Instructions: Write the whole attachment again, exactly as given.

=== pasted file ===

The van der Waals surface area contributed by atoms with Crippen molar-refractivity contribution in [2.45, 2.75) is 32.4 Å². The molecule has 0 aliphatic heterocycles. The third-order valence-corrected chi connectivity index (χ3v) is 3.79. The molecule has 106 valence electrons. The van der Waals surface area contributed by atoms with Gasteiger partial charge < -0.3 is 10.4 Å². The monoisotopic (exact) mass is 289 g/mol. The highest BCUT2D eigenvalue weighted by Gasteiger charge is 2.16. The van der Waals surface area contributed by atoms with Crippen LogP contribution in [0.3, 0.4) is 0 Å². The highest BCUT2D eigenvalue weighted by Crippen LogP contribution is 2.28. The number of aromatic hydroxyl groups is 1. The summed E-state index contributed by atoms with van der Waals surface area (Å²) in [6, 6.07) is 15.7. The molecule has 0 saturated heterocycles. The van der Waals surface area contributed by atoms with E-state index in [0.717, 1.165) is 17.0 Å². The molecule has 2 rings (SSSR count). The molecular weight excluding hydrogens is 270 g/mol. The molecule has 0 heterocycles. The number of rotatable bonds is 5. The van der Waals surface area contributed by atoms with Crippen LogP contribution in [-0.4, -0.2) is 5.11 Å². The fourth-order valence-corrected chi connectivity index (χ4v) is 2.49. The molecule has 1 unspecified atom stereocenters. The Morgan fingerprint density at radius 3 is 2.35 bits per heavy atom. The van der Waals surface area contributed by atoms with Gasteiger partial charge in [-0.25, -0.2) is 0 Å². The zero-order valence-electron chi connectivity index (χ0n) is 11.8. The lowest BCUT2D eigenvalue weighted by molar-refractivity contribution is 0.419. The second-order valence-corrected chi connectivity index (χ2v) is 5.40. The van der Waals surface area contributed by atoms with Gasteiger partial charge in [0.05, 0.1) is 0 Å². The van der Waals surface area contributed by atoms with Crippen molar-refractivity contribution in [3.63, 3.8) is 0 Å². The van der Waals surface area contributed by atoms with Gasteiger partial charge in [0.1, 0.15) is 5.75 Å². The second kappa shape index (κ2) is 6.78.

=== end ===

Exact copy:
The van der Waals surface area contributed by atoms with Crippen molar-refractivity contribution in [2.45, 2.75) is 32.4 Å². The molecule has 0 aliphatic heterocycles. The third-order valence-corrected chi connectivity index (χ3v) is 3.79. The molecule has 106 valence electrons. The van der Waals surface area contributed by atoms with Gasteiger partial charge < -0.3 is 10.4 Å². The monoisotopic (exact) mass is 289 g/mol. The highest BCUT2D eigenvalue weighted by Gasteiger charge is 2.16. The van der Waals surface area contributed by atoms with Crippen LogP contribution in [0.3, 0.4) is 0 Å². The highest BCUT2D eigenvalue weighted by Crippen LogP contribution is 2.28. The number of aromatic hydroxyl groups is 1. The summed E-state index contributed by atoms with van der Waals surface area (Å²) in [6, 6.07) is 15.7. The molecule has 0 saturated heterocycles. The van der Waals surface area contributed by atoms with E-state index in [0.717, 1.165) is 17.0 Å². The molecule has 2 rings (SSSR count). The molecular weight excluding hydrogens is 270 g/mol. The molecule has 0 heterocycles. The number of rotatable bonds is 5. The van der Waals surface area contributed by atoms with Crippen LogP contribution in [-0.4, -0.2) is 5.11 Å². The fourth-order valence-corrected chi connectivity index (χ4v) is 2.49. The molecule has 1 unspecified atom stereocenters. The Morgan fingerprint density at radius 3 is 2.35 bits per heavy atom. The van der Waals surface area contributed by atoms with Gasteiger partial charge in [-0.25, -0.2) is 0 Å². The zero-order valence-electron chi connectivity index (χ0n) is 11.8. The lowest BCUT2D eigenvalue weighted by molar-refractivity contribution is 0.419. The second-order valence-corrected chi connectivity index (χ2v) is 5.40. The van der Waals surface area contributed by atoms with Gasteiger partial charge in [0.05, 0.1) is 0 Å². The van der Waals surface area contributed by atoms with Crippen molar-refractivity contribution in [3.63, 3.8) is 0 Å². The van der Waals surface area contributed by atoms with Gasteiger partial charge in [0.1, 0.15) is 5.75 Å². The second kappa shape index (κ2) is 6.78.